Dir: Bobbi Starr
My life has taken a very strange turn. I have found myself domesticated, with very little contact with the outside world. My two daily companions, whom I do most of my conversing with, are ages two years and four months; neither is doing much to hold up their end of the dialogue. Suddenly I am living vicariously through others, via texts and emails, in hopes of retaining any sense of adventure. I think playing the role of Michael Keaton in Mr. Mom is giving me cabin fever. The madness is setting in. To stay sane I have a number of skaters across the country forward me the nudes that girls text them on their travels, the ATL Twins call a few times a week to fill me in on their sexual conquests with strippers and their surreal life of sharing the same bed (even when one of them has the flu), and sometimes my dominatrix friend with 72 MMM boobs puts me on speakerphone so I can hear her administer punishment. I'm so starved for the chaos of life that I got into a high-speed chase with a man who rear-ended me and took off just for the fun of it, I tried to wrestle a foaming stray pit bull into submission in my neighborhood last week (in the end I had to climb on top of a parked boat and wait for the police and K-9 Unit to arrive), and I've stopped looking to see if the bag I'm using to pick up dog shit each morning on my walk has holes in it (I call it Suburban Roulette.) A friend of mine was robbed at gunpoint and I told him, "That's fantastic! Tell me all about it. Wait. Let me grab a beer first. OK. Go!"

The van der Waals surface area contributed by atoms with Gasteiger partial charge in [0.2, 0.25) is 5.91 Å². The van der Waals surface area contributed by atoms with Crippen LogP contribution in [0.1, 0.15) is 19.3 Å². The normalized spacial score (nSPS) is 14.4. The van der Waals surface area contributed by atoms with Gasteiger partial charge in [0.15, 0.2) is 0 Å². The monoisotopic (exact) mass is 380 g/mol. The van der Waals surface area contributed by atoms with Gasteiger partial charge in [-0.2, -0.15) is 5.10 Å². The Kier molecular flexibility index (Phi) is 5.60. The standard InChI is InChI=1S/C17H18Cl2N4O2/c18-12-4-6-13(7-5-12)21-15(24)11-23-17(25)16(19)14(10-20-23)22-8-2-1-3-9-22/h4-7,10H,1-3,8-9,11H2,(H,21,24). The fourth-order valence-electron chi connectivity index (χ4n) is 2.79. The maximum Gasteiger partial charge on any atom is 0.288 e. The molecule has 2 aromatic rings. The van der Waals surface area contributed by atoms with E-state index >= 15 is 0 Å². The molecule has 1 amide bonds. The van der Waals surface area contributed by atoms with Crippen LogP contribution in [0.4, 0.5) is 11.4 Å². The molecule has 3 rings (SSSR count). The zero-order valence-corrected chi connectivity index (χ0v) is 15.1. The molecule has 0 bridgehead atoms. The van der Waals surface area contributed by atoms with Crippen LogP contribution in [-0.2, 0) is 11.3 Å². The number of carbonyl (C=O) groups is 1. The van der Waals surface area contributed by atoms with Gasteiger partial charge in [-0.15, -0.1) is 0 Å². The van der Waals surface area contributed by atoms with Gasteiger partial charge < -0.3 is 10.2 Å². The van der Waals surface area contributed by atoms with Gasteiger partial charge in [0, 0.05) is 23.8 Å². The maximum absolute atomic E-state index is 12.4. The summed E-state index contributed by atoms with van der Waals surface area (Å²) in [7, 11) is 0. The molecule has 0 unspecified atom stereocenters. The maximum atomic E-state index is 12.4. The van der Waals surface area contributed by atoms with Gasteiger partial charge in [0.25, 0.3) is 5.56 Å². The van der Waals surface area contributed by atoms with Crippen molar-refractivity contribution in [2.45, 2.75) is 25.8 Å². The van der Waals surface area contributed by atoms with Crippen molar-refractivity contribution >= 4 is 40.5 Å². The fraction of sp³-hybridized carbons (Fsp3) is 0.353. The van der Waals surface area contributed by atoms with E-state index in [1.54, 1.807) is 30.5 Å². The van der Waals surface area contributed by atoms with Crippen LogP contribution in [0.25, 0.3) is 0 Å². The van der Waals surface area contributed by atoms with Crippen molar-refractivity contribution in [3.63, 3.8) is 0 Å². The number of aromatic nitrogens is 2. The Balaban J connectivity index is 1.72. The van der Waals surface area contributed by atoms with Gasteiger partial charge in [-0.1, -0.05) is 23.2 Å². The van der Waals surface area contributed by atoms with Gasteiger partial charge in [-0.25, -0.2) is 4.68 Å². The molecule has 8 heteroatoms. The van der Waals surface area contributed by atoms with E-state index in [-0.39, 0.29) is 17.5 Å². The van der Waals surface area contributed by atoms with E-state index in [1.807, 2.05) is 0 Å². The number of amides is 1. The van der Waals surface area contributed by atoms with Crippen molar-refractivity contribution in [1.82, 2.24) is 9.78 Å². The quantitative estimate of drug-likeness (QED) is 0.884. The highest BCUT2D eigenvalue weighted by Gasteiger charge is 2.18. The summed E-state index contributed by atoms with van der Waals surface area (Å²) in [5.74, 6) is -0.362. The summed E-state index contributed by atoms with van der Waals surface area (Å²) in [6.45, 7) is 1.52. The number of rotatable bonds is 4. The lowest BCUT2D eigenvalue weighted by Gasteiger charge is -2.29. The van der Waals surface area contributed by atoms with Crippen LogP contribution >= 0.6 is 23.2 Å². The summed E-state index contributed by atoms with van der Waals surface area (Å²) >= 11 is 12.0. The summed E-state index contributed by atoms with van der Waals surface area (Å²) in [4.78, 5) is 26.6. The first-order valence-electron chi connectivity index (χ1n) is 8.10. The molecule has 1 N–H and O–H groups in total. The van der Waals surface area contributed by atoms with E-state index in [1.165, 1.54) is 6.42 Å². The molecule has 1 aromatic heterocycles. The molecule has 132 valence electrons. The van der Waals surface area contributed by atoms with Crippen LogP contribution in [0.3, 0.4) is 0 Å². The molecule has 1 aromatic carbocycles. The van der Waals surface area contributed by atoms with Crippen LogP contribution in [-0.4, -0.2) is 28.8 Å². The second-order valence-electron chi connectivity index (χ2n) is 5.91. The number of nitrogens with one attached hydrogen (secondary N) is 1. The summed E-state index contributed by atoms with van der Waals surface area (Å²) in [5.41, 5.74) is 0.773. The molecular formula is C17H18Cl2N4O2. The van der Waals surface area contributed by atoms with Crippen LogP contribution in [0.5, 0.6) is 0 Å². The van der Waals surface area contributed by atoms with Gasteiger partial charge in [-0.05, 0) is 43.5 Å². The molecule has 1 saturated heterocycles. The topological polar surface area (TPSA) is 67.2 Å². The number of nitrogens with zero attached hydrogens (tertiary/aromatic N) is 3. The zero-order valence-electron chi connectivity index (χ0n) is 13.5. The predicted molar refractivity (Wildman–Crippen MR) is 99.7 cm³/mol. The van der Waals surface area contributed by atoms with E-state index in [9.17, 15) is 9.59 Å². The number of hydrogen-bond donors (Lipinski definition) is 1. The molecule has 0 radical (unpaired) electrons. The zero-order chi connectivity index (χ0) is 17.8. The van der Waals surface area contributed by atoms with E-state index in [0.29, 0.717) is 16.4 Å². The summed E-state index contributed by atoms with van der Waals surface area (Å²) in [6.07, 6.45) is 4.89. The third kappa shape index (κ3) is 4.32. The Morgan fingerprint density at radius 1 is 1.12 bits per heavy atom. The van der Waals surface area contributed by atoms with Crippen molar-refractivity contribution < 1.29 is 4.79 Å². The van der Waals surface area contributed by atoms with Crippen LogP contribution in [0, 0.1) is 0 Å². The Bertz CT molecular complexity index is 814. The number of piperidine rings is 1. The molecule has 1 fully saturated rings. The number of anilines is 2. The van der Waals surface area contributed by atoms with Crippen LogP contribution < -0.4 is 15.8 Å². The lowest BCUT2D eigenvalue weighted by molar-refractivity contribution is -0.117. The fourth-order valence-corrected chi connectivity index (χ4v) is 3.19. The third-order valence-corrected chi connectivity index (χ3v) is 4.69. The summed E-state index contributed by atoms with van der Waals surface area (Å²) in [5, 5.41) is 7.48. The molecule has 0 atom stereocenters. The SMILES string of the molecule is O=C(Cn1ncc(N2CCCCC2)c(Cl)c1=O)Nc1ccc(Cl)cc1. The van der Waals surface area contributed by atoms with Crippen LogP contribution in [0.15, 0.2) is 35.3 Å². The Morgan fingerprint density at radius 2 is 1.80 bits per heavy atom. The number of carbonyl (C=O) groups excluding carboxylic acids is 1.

The photo above was taken after Halloween. Me and the kids are now wearing costumes every day to keep things interesting. I think my Top Gun "need for speed" (or was that Days of Thunder?) is putting everyone in the house on edge. My wife, 1 1/2 kids, dog, and picket fence are all looking at me like I'm an insane fugitive packing suitcases, muttering, "Let's just go to the airport and get on a plane to somewhere. Maine? Madagascar? Who cares? Let's go. You! The little one, grab your jacket, the Batman costume, and the rubber chicken! We have no idea what kind of trouble we might run into!" The older one is my rock. He grounds me with comedy. He shows me the best way to drown out the crying is to laugh even louder. Last week he stood naked in the bathtub; seeing the frustration on my face, he said, "Daddy. Come." So I leaned into him; he opened his arms and wrapped them around me and squoze me tight. Then he pissed all over my chest. He's quite masterful in his comedic timing. Just yesterday he smiled the biggest smile America has ever seen; he walked over to me and shook my hand. And laughed. "What's so funny, boy?" He looked down at his hand in mine. My eyes followed. I saw they were both covered in shit from him sticking his hand into his poopy diaper. I told him, "That's not funny," but we both know that it is, in fact, very, very funny. He is my savior. His antics keep me out of the loony bin.
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